In order to obtain a linear approximation of eq. (2.11), ω = ω
0
can be
assumed for the righthand side. This is a valid assumption for realistic
frequency deviations in power systems. This yields
∆˙ ω =
ω
0
2HS
B
(P
m
−P
e
) . (2.13)
The dynamics can also be expressed in terms of frequency instead of angular
frequency. Because of ω = 2πf and ˙ ω = 2π
˙
f follows
∆
˙
f =
f
0
2HS
B
(P
m
−P
e
) . (2.14)
2.1. Dynamic Model of the System Frequency 13
A very simple and useful model can be derived if some more assumptions
are made. The overall goal of our analysis is to derive an expression that
gives the variation of ∆ω after a disturbance of the balance between P
m
and
P
e
. Therefore, we deﬁne
P
m
=
i
P
mi
= P
m0
+ ∆P
m
, (2.15)
where P
m0
denotes the mechanical power produced by the generators in
steady state and ∆P
m
denotes a deviation from that value. The total gen
erated power is consumed by the loads and the transmission system losses,
i.e.
P
e
=
i
P
ei
= P
load
+P
loss
, (2.16)
which can, in the same way as in eq. (2.15), be written as
P
e
= P
e0
+ ∆P
load
+ ∆P
loss
(2.17)
with
P
e0
= P
load0
+P
loss0
. (2.18)
If the system is in equilibrium prior to the disturbance,
P
m0
= P
e0
(2.19)
and
P
m0
= P
load0
+P
loss0
(2.20)
are valid. Furthermore, the transmission losses after and before the distur
bance are assumed to be equal, i.e.
∆P
loss
= 0 . (2.21)
If neither the disturbance nor the oscillations in the transmission system are
too large, these approximations are reasonable. Using eqs. (2.15) – (2.21),
eq. (2.13) can now be written as
∆˙ ω =
ω
0
2HS
B
(∆P
m
−∆P
load
) , (2.22)
or equivalently
∆
˙
f =
f
0
2HS
B
(∆P
m
−∆P
load
) . (2.23)
Eq. (2.23) can be represented by the block diagram in Figure 2.4.
14 2. Frequency Dynamics in Electric Power Systems
f '
load
P '
m
P '
System inertia
0
(2 )
B
f
HS s
Figure 2.4. Linearized model of the power system frequency dynamics.
2.1.2 Frequency Dependency of the Loads
Loads are either frequencydependent or frequencyindependent. In real
power systems, a frequency dependency of the aggregated system load is
clearly observable. This has a stabilizing eﬀect on the system frequency f,
as will be shown in the sequel. Apart from a component depending directly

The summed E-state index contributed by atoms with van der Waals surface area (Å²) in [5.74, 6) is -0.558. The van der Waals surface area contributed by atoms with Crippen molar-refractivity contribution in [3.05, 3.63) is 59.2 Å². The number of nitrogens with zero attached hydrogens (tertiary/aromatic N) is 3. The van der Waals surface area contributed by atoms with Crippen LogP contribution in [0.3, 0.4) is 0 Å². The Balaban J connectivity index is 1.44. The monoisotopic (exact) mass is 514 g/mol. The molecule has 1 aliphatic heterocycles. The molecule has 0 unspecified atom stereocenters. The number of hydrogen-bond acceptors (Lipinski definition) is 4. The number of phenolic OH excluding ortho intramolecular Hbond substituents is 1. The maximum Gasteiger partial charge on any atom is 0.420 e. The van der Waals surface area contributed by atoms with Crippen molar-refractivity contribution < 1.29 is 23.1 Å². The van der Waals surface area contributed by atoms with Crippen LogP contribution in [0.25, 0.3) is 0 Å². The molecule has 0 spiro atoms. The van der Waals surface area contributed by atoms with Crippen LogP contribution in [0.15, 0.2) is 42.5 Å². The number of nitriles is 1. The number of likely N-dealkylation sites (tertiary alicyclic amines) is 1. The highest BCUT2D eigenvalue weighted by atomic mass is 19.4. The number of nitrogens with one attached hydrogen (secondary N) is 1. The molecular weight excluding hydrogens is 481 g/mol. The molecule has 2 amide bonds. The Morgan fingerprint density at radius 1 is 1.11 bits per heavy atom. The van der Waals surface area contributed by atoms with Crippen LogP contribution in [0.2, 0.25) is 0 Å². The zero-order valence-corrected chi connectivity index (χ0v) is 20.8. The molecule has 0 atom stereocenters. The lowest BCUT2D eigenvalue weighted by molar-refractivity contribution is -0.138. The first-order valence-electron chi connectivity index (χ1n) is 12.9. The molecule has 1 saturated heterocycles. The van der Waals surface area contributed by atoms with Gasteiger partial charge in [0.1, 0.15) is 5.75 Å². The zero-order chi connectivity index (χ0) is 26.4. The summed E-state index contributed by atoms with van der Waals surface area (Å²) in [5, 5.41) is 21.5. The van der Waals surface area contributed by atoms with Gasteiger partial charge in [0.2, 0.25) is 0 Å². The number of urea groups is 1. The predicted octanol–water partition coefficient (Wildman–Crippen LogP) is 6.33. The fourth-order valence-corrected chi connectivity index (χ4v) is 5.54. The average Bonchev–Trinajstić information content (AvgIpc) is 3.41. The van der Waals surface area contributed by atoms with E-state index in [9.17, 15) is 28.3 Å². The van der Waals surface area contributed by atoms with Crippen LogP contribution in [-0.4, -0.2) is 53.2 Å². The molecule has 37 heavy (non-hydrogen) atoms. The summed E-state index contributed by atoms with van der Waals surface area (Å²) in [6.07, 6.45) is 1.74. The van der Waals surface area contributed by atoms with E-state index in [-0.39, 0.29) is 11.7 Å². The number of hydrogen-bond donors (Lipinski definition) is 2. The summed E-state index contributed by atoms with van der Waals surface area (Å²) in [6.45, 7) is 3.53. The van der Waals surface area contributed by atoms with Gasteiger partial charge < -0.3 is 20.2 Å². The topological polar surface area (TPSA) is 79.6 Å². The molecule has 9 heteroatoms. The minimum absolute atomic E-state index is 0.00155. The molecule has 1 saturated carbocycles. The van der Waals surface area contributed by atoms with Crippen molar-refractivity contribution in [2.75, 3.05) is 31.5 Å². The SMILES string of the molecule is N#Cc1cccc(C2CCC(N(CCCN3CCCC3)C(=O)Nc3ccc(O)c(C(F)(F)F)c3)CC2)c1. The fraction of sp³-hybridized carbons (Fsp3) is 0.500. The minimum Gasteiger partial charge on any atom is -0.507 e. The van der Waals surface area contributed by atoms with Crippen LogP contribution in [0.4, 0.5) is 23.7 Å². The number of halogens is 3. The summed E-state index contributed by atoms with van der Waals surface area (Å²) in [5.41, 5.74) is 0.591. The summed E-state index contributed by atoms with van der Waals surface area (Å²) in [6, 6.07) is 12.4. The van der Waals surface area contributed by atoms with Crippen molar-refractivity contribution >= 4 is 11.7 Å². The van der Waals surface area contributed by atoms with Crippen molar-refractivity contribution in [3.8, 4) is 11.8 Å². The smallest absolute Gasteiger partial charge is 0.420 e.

on f, large rotating motor loads cause an additional contribution depending
on
˙
f. This is due to the fact that kinetic energy can be stored in the rotating
masses of the motors.
A load model that captures both eﬀects is given by
P
f
load
−P
f
0
load
= ∆P
f
load
= K
l
∆f +g(∆
˙
f) (2.24)
where
• P
f
0
load
: Load power when f = f
0
,
• K
l
: Frequency dependency,
• g(∆
˙
f): Function that models the loads with rotating masses.
The function g(∆
˙
f) will now be derived. The rotating masses have the
following kinetic energy:
W(f) =
1
2
J(2πf)
2
(2.25)
The change in the kinetic energy, which is equal to the power P
M
consumed
by the motor, is given by
P
M
=
dW
dt
(2.26)
and
∆P
M
=
d∆W
dt
. (2.27)
2.1. Dynamic Model of the System Frequency 15
∆W can be approximated by
W(f
0
+ ∆f) = 2π
2
J(f
0
+ ∆f)
2
=
W
0
+ ∆W = 2π
2
Jf
2
0
+ 2π
2
J2f
0
∆f + 2π
2
J(∆f)
2
= W
0
+
2W
0
f
0
∆f +
W
0
f
2
0
(∆f)
2
⇒∆W ≈
2W
0
f
0
∆f
⇒∆P
M
≈
2W
0
f
0
d∆f
dt
=
2W
0
f
0
∆
˙
f (2.28)
The frequency dependency of the remaining load can also be written as
∂P
load
∂f
∆f = K
l
∆f =
1
D
l
∆f . (2.29)
The values of W
0
and D
l
are obviously highly dependent on the structure
of the load and can be variable over time. Especially W
0
is only a factor
in power systems with large industrial consumers running heavy rotating
machines. The constant D
l
has typical values such that the variation of the
load is equal to 0 . . . 2 % per % of frequency variation.
The block diagram in Figure 2.5 represents the dynamic load model. To
gether with the power system dynamics derived before, we obtain a dynam
ical system with a ”proportional/diﬀerential control” caused by the loads.
However, this eﬀect is too small to be able to keep the frequency within rea
sonable bounds. As we will see in the next section, the absence of any other
control equipment would lead to unacceptable and remaining frequency de
viations even for moderate disturbances.
The power system model derived so far is shown in Figure 2.6.
16 2. Frequency Dynamics in Electric Power Systems
f '
f
load
P '
1
l
D
0
0
2W
s
f
Figure 2.5. Block diagram of the dynamic load model.
load
P '
f '
e
P '
m
P '
f
load
P '
0
0
2W
s
f
Rotating mass loads
Frequencydependent loads
Power generation change
System inertia
System load change
1
l
D
0
(2 )
B
f
HS s
Figure 2.6. Model of power system without control.